Oklahoman Senator James Lankford actually said that this argument was “not just about the right to travel and the right to health care, it’s deeper than that, it’s the right to live.” Essentially, Lankford stated that that a fetus’ right to life, a concept that is hotly debated, overrides a woman’s constitutional right to liberty. He is saying that a fetus has more rights than a woman, that a fetus is more of a person than a woman.
Note that nowhere in this question of whether women have the right to make decisions about their own bodies, of whether or not women have the right to be given life-saving medical care, of whether or not women should be allowed to travel of their own free will, is there any discussion of men. Despite being 50 percent responsible for all pregnancies, men are not having their rights restricted. Because only women can biologically get pregnant, they are faced with 100 percent of the physical burden, and 100 percent of the legal consequences. Men don’t have to worry about being denied life-saving medical care. They don’t have to worry about their constitutional freedoms being taken away. Abortion restrictions are a legal way of restricting women’s freedoms and constitutional rights without having to face any repercussions for it. These bans legalize the unequal treatment of women. They constitute blatant sex-based discrimination, and no one is doing anything about it, because legally, at least in the United States, pregnancy-based discrimination is only illegal if it happens in the workplace. Everywhere else is fair game.
Why do women lose constitutional rights as soon as they become pregnant? Because it’s a legal way for men to strip women of their personhood. Overturning Roe v. Wade gave states the right to decide that pregnant women weren’t entitled to constitutional rights, and since, in the eyes of Republican legislators, all women are just incubators in need of a pregnancy, it opens the door for legislatures to think of new ways of restricting women’s rights based on their possible future pregnancies. Now, it’s the improbable, but not impossible, suggestion of restricting pregnant women’s travels, which implies that all women would be subject to search and seizure to determine if they were pregnant in the first place. Now, it’s Republicans blocking a bill that would guarantee contraception for all Americans, regardless if whether the Supreme Court strikes down Griswold v. Connecticut. If this is now, what comes next?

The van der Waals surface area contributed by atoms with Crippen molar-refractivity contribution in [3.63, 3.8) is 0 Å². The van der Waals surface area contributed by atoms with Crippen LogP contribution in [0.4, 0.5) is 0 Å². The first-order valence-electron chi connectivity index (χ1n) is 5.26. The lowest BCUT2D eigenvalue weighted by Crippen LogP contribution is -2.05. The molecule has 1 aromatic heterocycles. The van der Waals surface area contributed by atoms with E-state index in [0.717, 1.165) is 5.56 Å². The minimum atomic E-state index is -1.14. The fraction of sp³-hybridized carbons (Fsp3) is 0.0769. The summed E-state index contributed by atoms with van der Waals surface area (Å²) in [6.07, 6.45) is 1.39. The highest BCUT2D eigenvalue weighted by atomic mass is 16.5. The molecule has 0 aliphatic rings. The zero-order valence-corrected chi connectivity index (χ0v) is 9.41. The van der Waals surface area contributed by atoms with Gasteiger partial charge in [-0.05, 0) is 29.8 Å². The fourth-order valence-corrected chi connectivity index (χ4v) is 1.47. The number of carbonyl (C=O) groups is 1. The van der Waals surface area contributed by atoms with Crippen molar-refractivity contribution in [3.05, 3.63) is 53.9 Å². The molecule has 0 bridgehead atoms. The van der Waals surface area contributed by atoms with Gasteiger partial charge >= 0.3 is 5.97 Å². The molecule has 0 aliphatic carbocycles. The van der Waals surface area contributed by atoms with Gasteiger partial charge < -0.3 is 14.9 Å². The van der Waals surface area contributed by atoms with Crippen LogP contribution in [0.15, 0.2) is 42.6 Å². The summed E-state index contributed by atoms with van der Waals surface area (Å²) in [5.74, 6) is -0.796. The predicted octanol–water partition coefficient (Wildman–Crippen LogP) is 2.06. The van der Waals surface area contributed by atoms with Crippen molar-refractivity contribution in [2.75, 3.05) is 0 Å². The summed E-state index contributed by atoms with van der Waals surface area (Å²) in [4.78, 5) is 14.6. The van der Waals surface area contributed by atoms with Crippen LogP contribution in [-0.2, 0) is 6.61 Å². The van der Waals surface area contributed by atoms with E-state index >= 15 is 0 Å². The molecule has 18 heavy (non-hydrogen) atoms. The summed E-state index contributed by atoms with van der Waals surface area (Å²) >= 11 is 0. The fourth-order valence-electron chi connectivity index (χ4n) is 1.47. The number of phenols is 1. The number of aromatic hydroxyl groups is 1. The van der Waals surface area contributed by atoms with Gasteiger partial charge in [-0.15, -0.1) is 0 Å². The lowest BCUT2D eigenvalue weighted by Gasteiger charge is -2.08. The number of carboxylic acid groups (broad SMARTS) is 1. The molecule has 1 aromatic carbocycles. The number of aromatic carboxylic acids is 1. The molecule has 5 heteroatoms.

Make no mistake, none of this is accidental. After the initial Roe v. Wade ruling in the 1970s, studies found that “women who were able to delay motherhood through legal access to abortion were much more likely to finish college, pursue higher degrees, spend longer in the labor force, and enter higher-paying occupations; they were much less likely to fall into poverty later in life.” Abortion gives women the chance to participate equally in society with men. Republicans don’t want that. They’ve said it themselves, implicitly through their platforms and their legislation, and explicitly in their public statements, that they want a return to a pre-Roe world where pregnancy and the burdens of motherhood prevent women from competing with men. Abortion restrictions give Republicans a legal avenue to prevent this competition and put women back at the bottom of the social hierarchy. So when people accuse women of being hysterical about the erosion of their rights, just remember that they’re doing this on purpose, and they’re not done yet.